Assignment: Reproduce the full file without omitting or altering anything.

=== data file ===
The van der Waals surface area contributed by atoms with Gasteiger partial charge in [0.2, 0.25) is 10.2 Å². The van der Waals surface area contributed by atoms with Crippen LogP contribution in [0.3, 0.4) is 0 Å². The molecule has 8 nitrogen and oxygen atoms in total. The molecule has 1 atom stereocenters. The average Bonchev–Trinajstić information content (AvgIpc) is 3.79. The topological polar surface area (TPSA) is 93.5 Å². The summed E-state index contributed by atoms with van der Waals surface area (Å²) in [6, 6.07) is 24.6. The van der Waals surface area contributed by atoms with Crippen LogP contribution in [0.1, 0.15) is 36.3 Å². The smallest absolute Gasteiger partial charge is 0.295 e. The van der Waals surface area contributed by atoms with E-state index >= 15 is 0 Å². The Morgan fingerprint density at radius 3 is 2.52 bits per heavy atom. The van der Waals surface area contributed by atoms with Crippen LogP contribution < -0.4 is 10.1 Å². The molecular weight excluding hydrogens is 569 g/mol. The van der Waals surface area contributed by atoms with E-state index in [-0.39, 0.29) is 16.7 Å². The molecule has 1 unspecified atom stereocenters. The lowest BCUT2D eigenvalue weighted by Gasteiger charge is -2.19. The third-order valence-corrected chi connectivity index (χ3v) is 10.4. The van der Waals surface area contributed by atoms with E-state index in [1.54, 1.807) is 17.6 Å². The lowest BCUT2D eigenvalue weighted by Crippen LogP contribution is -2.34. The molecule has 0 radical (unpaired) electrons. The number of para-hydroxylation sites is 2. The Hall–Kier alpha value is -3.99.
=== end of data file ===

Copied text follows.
The van der Waals surface area contributed by atoms with Gasteiger partial charge in [0.2, 0.25) is 10.2 Å². The van der Waals surface area contributed by atoms with Crippen LogP contribution in [0.3, 0.4) is 0 Å². The molecule has 8 nitrogen and oxygen atoms in total. The molecule has 1 atom stereocenters. The average Bonchev–Trinajstić information content (AvgIpc) is 3.79. The topological polar surface area (TPSA) is 93.5 Å². The summed E-state index contributed by atoms with van der Waals surface area (Å²) in [6, 6.07) is 24.6. The van der Waals surface area contributed by atoms with Crippen LogP contribution in [0.1, 0.15) is 36.3 Å². The smallest absolute Gasteiger partial charge is 0.295 e. The van der Waals surface area contributed by atoms with E-state index >= 15 is 0 Å². The Morgan fingerprint density at radius 3 is 2.52 bits per heavy atom. The van der Waals surface area contributed by atoms with Crippen LogP contribution < -0.4 is 10.1 Å². The molecular weight excluding hydrogens is 569 g/mol. The van der Waals surface area contributed by atoms with E-state index in [-0.39, 0.29) is 16.7 Å². The molecule has 1 unspecified atom stereocenters. The lowest BCUT2D eigenvalue weighted by Gasteiger charge is -2.19. The third-order valence-corrected chi connectivity index (χ3v) is 10.4. The van der Waals surface area contributed by atoms with E-state index in [1.54, 1.807) is 17.6 Å². The lowest BCUT2D eigenvalue weighted by Crippen LogP contribution is -2.34. The molecule has 0 radical (unpaired) electrons. The number of para-hydroxylation sites is 2. The Hall–Kier alpha value is -3.99.